Marni A/W 2020 Milan Fashion Week Men’s

Marni A/W 2020 Milan Fashion Week Men’s

Scene setting: At Marni, Francesco Risso continues to embody the poetry and panic of an unsettled generation. There is always a dystopian bonhomie to his clothes and their unveiling. Since taking over the creative direction of the house since Consuelo Castaglioni stepped down in 2016, Risso has curated a diverse club of fans immersed in poetry, punk and play. A reach towards youthfulness isn’t a new concept but we live in unprecedented times where the young are tackling global issues head on. Risso sets up his shows as political drama. Guests entered the show space via huge silver tubes, clutching trippy invitations mimicking sheets of LSD. Dancers modelled the clothes under a canopy of laser beams, stopping in mid- flow: clubbers revelling in stillness.

Team work: the show notes began with a poem: A call from Prince Prospero. ‘Let’s dance/Let’s dance ‘til the end of love/ Let’s dance our best days away./ Let’s dance to keep the abyss at bay./ Let’s dance until everything changes./ Until fashion flows, in a blow.’ Risso alluded to Edgar Allan Poe’s tale The Masque of the Red Death in which the Prince attempts to avoid a plague by hiding in his abbey along with other wealthy nobles. There he hosts a wild masquerade ball. ‘This was just a dance that takes us to the end and the beginning of love,’ Risso said of the staging which was choreographed by artist Michele Rizzo. ‘It is not about death, it is about love. It’s a movement that allows you to be a propeller. Ideas of rave culture and how it is an escape – it somehow represents a sort of pause in time. I just loved every second of working with Michele. We were locked in a room together with the music and the clothes. This is what I really treasure about human connection. It is real.’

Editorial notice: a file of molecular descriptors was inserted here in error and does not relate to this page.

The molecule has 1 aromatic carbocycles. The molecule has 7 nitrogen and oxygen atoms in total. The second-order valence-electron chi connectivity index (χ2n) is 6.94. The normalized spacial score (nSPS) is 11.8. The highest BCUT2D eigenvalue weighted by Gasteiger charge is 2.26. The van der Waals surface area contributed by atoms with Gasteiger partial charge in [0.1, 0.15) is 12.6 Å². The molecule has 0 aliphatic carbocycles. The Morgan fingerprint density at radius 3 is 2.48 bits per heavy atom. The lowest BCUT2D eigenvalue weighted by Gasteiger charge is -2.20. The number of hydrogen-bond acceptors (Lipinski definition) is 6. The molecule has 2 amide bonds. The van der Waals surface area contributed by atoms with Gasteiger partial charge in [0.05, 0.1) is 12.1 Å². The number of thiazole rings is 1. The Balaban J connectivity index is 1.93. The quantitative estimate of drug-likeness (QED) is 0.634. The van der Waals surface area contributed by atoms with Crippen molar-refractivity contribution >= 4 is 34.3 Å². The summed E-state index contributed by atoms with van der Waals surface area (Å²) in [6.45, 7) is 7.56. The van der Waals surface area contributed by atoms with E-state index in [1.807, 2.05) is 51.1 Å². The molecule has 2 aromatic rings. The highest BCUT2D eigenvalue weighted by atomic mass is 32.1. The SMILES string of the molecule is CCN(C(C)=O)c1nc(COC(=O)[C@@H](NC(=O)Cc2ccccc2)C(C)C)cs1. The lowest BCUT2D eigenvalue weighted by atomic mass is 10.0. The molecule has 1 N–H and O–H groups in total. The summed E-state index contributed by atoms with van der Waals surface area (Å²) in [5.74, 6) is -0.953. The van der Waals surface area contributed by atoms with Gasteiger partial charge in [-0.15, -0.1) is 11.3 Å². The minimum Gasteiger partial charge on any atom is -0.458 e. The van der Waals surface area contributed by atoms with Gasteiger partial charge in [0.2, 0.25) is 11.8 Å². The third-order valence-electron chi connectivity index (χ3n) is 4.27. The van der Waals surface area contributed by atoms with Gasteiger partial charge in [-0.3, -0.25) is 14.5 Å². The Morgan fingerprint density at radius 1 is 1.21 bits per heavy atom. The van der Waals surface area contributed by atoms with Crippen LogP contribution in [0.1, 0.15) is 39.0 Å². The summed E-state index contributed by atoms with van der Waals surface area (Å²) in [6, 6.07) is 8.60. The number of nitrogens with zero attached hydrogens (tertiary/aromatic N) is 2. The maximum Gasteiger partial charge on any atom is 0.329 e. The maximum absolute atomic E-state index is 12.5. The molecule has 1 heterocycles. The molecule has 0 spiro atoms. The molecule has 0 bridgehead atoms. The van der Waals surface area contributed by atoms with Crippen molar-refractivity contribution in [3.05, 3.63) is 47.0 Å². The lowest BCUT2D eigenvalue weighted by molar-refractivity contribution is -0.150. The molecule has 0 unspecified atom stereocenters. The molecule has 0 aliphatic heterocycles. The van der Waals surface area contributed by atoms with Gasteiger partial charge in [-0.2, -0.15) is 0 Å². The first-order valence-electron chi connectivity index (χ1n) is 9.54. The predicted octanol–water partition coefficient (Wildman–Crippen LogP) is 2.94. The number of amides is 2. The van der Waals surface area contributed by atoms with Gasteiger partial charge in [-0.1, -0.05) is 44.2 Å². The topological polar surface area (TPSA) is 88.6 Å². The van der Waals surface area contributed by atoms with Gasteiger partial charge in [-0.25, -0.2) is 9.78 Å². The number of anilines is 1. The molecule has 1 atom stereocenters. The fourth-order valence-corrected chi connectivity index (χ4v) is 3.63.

Sound bite: The models wore upturned hybrids, trapped in a never-ending party. Padded polka dot coats were lined in faux shearling. Window pane check trousers slung low. Oversize padded coats with laminated lapels came with frayed edges. Leather pants, matted knits hacked together. LSD happy face repeat prints on trousers were made to look like phases of an eclipsing moon. Coats were spliced. ‘In the days whilst we were making the collection I kept thinking about Price Prospero who locked himself up with millions of friends and danced away. This was our court, dancing to the end of love,’ the designer said backstage, ‘expressing the persistence of time and the beauty of what is remaining.’

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